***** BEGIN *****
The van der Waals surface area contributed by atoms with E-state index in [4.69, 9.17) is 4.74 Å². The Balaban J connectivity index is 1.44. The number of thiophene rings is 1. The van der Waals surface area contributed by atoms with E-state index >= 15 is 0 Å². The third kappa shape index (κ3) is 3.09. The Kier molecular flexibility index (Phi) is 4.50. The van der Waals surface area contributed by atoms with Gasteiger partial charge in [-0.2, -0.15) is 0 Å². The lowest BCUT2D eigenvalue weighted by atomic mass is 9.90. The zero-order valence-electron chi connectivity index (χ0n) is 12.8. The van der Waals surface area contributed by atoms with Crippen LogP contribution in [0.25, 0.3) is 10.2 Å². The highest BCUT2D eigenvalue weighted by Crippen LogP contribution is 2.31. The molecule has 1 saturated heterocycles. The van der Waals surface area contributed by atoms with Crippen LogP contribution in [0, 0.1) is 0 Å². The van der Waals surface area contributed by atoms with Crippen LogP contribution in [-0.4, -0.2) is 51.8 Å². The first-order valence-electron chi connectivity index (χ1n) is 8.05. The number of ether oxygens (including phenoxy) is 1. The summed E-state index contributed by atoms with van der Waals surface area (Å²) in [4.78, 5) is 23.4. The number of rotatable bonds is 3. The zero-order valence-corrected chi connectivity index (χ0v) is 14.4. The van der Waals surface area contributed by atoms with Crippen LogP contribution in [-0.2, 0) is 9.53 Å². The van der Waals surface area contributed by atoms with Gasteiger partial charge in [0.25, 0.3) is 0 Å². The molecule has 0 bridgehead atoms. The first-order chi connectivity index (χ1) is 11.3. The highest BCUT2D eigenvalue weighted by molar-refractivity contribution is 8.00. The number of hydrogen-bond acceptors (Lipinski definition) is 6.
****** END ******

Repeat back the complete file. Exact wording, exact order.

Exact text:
The van der Waals surface area contributed by atoms with E-state index in [4.69, 9.17) is 4.74 Å². The Balaban J connectivity index is 1.44. The number of thiophene rings is 1. The van der Waals surface area contributed by atoms with E-state index >= 15 is 0 Å². The third kappa shape index (κ3) is 3.09. The Kier molecular flexibility index (Phi) is 4.50. The van der Waals surface area contributed by atoms with Gasteiger partial charge in [-0.2, -0.15) is 0 Å². The lowest BCUT2D eigenvalue weighted by atomic mass is 9.90. The zero-order valence-electron chi connectivity index (χ0n) is 12.8. The van der Waals surface area contributed by atoms with Crippen LogP contribution in [0.25, 0.3) is 10.2 Å². The highest BCUT2D eigenvalue weighted by Crippen LogP contribution is 2.31. The molecule has 1 saturated heterocycles. The van der Waals surface area contributed by atoms with Crippen LogP contribution in [0, 0.1) is 0 Å². The van der Waals surface area contributed by atoms with Crippen LogP contribution in [-0.4, -0.2) is 51.8 Å². The first-order valence-electron chi connectivity index (χ1n) is 8.05. The number of ether oxygens (including phenoxy) is 1. The summed E-state index contributed by atoms with van der Waals surface area (Å²) in [4.78, 5) is 23.4. The number of rotatable bonds is 3. The zero-order valence-corrected chi connectivity index (χ0v) is 14.4. The van der Waals surface area contributed by atoms with Crippen LogP contribution in [-0.2, 0) is 9.53 Å². The van der Waals surface area contributed by atoms with Gasteiger partial charge in [0.25, 0.3) is 0 Å². The molecule has 0 bridgehead atoms. The first-order chi connectivity index (χ1) is 11.3. The highest BCUT2D eigenvalue weighted by molar-refractivity contribution is 8.00. The number of hydrogen-bond acceptors (Lipinski definition) is 6.